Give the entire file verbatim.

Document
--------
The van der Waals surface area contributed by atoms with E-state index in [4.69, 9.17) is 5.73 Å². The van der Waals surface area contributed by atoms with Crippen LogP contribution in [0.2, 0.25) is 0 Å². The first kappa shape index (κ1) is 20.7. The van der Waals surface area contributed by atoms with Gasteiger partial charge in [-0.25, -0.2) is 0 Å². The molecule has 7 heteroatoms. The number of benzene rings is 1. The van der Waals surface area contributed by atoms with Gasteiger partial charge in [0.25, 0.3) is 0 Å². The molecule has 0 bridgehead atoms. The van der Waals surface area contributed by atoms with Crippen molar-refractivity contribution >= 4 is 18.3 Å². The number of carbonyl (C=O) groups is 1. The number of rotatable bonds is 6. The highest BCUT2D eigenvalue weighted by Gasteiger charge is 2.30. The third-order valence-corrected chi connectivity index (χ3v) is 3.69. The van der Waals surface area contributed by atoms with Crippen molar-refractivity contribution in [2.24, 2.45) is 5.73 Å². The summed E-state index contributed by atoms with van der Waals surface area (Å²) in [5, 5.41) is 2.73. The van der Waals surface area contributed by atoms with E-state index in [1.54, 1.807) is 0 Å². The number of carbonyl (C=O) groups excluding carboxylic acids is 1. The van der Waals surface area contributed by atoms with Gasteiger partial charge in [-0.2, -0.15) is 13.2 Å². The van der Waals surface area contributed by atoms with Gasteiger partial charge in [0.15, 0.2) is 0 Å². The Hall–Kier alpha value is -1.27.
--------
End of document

The van der Waals surface area contributed by atoms with E-state index in [4.69, 9.17) is 5.73 Å². The van der Waals surface area contributed by atoms with Crippen LogP contribution in [0.2, 0.25) is 0 Å². The first kappa shape index (κ1) is 20.7. The van der Waals surface area contributed by atoms with Gasteiger partial charge in [-0.25, -0.2) is 0 Å². The molecule has 7 heteroatoms. The number of benzene rings is 1. The van der Waals surface area contributed by atoms with Gasteiger partial charge in [0.25, 0.3) is 0 Å². The molecule has 0 bridgehead atoms. The van der Waals surface area contributed by atoms with Crippen molar-refractivity contribution >= 4 is 18.3 Å². The number of carbonyl (C=O) groups is 1. The number of rotatable bonds is 6. The highest BCUT2D eigenvalue weighted by Gasteiger charge is 2.30. The third-order valence-corrected chi connectivity index (χ3v) is 3.69. The van der Waals surface area contributed by atoms with Crippen molar-refractivity contribution in [2.24, 2.45) is 5.73 Å². The summed E-state index contributed by atoms with van der Waals surface area (Å²) in [5, 5.41) is 2.73. The van der Waals surface area contributed by atoms with E-state index in [1.54, 1.807) is 0 Å². The number of carbonyl (C=O) groups excluding carboxylic acids is 1. The van der Waals surface area contributed by atoms with Gasteiger partial charge in [-0.2, -0.15) is 13.2 Å². The van der Waals surface area contributed by atoms with Gasteiger partial charge in [0.15, 0.2) is 0 Å². The Hall–Kier alpha value is -1.27.